ENID, Okla. —
In this, the third year under the Affordable Care Act, commonly called Obamacare, the brave new world of health care is becoming clearer, at least somewhat.
“I think there’s still some questions,” said Stan Tatum, chief executive officer at St. Mary’s Regional Medical Center. “Certainly we have more answers as to its enforceability and constitutionality.”
“Some of the uncertainty has been removed,” said Jeff Tarrant, president of Integris Bass Baptist Health Center. “Is the act going to be repealed? No, that clearly is not going to happen.
“There’s still some unknown. Some parts of this you don’t know how they’re going to work until you implement them.”
The cost of not having health insurance
One aspect of ACA is the expansion of Medicaid coverage, a provision states are allowed to opt out of after a Supreme Court ruling. Oklahoma has opted to opt out.
“That’s of significant concern to Oklahoma health care providers,” said Tarrant. “It’s of significant concern to a portion of our population, who, if Medicaid expansion were allowed to be implemented, would have health insurance.”
Oklahoma Gov. Mary Fallin rejected expanding Medicaid coverage that her administration said would cost the state some $475 million between now and 2020. The Oklahoma Policy Institute, however, says that figure is much lower, with the expansion potentially costing the state $28 million to $37 million per year in 2020.
The Affordable Care Act originally mandated states would expand Medicaid to cover people younger than 65 with income below 133 percent of the federal policy level. But last June the U.S. Supreme Court struck that down, giving states a choice in the matter.
Beginning in 2014, people whose employers do not offer health insurance will have the opportunity to purchase it directly in the Health Insurance Marketplace.
The largest remaining question concerning the Affordable Care Act, Tatum said, is how many uninsured people will take advantage of the opportunity the law offers to have some form of health insurance.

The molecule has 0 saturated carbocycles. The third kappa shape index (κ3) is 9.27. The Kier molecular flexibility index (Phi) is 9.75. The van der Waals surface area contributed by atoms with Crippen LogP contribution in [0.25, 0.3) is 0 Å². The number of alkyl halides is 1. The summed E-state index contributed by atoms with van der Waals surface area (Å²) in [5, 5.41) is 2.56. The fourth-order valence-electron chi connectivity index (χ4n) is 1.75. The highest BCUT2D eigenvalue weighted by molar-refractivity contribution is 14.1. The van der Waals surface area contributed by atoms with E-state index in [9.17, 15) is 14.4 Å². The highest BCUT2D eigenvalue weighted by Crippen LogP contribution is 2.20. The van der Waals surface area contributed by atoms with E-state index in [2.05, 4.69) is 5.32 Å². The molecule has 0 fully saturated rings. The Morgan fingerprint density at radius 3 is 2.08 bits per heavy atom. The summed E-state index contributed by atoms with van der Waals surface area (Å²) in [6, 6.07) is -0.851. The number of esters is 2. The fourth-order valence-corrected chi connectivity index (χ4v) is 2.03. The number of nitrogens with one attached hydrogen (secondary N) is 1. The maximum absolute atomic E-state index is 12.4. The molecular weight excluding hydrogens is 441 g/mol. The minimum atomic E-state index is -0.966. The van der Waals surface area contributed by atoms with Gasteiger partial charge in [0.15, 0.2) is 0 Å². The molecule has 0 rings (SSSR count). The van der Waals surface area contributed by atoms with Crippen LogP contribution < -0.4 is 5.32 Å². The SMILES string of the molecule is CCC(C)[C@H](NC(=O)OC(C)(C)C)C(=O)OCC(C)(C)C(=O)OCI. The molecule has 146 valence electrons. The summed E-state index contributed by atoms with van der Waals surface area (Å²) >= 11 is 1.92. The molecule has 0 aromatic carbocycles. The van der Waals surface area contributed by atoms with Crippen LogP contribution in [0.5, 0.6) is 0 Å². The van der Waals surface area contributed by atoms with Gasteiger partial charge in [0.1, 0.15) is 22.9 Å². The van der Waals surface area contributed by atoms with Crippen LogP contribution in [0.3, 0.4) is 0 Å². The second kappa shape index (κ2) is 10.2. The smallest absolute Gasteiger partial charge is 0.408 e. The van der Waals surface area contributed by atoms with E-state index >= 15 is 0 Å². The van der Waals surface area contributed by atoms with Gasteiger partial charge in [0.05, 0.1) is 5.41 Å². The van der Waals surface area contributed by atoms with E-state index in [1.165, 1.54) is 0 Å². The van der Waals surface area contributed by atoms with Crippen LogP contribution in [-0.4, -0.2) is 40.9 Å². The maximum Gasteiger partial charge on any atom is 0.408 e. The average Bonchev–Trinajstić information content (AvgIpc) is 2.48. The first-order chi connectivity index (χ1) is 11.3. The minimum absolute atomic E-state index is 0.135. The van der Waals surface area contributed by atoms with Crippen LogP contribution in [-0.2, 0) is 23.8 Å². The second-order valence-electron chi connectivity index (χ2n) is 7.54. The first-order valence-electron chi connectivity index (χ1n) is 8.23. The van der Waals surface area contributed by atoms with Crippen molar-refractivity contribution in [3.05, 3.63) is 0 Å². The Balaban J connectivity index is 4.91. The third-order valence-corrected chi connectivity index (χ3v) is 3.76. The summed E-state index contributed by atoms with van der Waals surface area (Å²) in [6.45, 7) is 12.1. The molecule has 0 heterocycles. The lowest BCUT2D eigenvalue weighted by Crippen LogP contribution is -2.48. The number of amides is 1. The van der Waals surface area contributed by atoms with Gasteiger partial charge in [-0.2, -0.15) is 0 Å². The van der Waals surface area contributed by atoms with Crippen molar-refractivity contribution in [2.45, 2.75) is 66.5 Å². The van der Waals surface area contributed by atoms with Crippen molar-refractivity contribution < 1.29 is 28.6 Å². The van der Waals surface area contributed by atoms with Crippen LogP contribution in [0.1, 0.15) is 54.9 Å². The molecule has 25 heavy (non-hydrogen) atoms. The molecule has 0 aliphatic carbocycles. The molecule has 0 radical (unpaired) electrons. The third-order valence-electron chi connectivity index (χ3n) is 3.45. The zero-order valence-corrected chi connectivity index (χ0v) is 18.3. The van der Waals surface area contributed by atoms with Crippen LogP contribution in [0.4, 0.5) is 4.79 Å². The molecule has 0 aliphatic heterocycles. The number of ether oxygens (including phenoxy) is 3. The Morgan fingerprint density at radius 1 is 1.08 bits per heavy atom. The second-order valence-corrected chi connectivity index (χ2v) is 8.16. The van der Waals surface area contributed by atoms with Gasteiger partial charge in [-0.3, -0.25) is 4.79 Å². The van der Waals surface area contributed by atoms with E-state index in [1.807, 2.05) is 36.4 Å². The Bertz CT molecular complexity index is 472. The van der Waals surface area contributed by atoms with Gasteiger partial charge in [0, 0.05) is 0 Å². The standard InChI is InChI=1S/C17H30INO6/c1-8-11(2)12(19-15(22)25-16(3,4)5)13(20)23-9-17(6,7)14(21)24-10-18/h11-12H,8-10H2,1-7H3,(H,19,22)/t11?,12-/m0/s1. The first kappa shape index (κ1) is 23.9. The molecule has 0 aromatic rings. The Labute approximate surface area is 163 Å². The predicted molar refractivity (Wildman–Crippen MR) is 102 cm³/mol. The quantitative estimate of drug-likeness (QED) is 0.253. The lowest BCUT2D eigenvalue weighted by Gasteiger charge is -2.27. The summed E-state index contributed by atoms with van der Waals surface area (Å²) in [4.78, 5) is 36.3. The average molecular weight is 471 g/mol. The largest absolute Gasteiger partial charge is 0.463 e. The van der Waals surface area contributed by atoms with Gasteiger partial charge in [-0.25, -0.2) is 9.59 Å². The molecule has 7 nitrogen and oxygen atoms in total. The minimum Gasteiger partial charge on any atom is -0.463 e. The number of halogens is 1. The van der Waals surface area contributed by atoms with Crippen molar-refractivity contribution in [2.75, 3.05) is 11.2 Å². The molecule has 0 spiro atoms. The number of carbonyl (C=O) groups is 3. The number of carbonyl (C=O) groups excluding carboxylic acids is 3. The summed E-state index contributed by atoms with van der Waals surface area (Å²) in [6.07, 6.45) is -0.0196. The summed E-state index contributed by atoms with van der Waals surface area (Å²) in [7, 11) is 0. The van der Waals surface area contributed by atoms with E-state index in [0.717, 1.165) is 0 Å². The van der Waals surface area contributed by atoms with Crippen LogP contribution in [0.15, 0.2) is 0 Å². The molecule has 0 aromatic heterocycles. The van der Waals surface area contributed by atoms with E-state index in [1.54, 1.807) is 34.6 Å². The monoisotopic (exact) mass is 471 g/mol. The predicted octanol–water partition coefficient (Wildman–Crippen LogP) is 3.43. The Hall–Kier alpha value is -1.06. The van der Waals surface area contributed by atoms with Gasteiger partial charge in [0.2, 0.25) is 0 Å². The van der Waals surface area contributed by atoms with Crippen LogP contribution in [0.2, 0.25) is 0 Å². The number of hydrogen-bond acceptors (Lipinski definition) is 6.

“There’s a big part of me that really questions if they will,” said Tatum.
Those who can afford it and who elect not to have health insurance will be subject to a fine beginning in 2014 under the so-called individual mandate.
“The penalty itself may be quite a bit less than the cost of paying the insurance premium,” Tatum said.
And even if people take advantage of the government-sponsored insurance, the question becomes how many medical providers will refuse to accept it, as some decline to accept Medicare and Medicaid patients now, Tatum said.
“There’s a real question mark about will this really translate into access for these individuals or will they continue to use hospital emergency rooms because they can’t get a primary care physician?” Tatum said. “And Oklahoma’s been ranked the No. 1 state in the U.S. for a shortage of primary care physicians. If they don’t, it’s been a one-sided deal, and we end up losing a lot in the process.”
Tatum said hospitals could benefit if people who currently are uninsured “do sign up for some kind of health insurance.”
At present, Tatum said, if an uninsured person is treated at the St. Mary’s emergency room, “we are lucky to collect two cents on the dollar.” Uninsured patients represent about 7 percent of St. Mary’s business.